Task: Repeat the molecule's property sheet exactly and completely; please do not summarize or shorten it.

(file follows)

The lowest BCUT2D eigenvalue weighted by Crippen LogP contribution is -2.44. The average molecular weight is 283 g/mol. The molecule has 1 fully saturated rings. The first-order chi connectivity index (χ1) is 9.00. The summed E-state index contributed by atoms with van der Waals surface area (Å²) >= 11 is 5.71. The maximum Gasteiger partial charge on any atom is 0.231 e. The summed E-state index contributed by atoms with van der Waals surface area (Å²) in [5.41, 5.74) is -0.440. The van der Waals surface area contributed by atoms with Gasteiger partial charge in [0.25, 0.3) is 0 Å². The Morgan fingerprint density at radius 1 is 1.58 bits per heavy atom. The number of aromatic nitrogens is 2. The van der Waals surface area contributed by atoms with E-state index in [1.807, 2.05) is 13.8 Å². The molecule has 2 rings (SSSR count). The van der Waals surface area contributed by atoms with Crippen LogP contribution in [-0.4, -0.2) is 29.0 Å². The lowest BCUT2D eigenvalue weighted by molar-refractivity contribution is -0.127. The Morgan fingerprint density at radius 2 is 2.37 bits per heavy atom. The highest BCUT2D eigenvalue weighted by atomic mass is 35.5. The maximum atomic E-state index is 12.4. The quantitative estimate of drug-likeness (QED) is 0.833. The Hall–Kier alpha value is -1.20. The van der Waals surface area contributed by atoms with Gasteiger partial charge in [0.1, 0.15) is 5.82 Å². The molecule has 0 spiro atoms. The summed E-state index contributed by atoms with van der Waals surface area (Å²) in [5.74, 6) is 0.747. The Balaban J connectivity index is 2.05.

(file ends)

The lowest BCUT2D eigenvalue weighted by Crippen LogP contribution is -2.44. The average molecular weight is 283 g/mol. The molecule has 1 fully saturated rings. The first-order chi connectivity index (χ1) is 9.00. The summed E-state index contributed by atoms with van der Waals surface area (Å²) >= 11 is 5.71. The maximum Gasteiger partial charge on any atom is 0.231 e. The summed E-state index contributed by atoms with van der Waals surface area (Å²) in [5.41, 5.74) is -0.440. The van der Waals surface area contributed by atoms with Gasteiger partial charge in [0.25, 0.3) is 0 Å². The Morgan fingerprint density at radius 1 is 1.58 bits per heavy atom. The number of aromatic nitrogens is 2. The van der Waals surface area contributed by atoms with E-state index in [1.807, 2.05) is 13.8 Å². The molecule has 2 rings (SSSR count). The van der Waals surface area contributed by atoms with Crippen LogP contribution in [-0.4, -0.2) is 29.0 Å². The lowest BCUT2D eigenvalue weighted by molar-refractivity contribution is -0.127. The Morgan fingerprint density at radius 2 is 2.37 bits per heavy atom. The highest BCUT2D eigenvalue weighted by atomic mass is 35.5. The maximum atomic E-state index is 12.4. The quantitative estimate of drug-likeness (QED) is 0.833. The Hall–Kier alpha value is -1.20. The van der Waals surface area contributed by atoms with Gasteiger partial charge in [0.1, 0.15) is 5.82 Å². The molecule has 0 spiro atoms. The summed E-state index contributed by atoms with van der Waals surface area (Å²) in [5.74, 6) is 0.747. The Balaban J connectivity index is 2.05.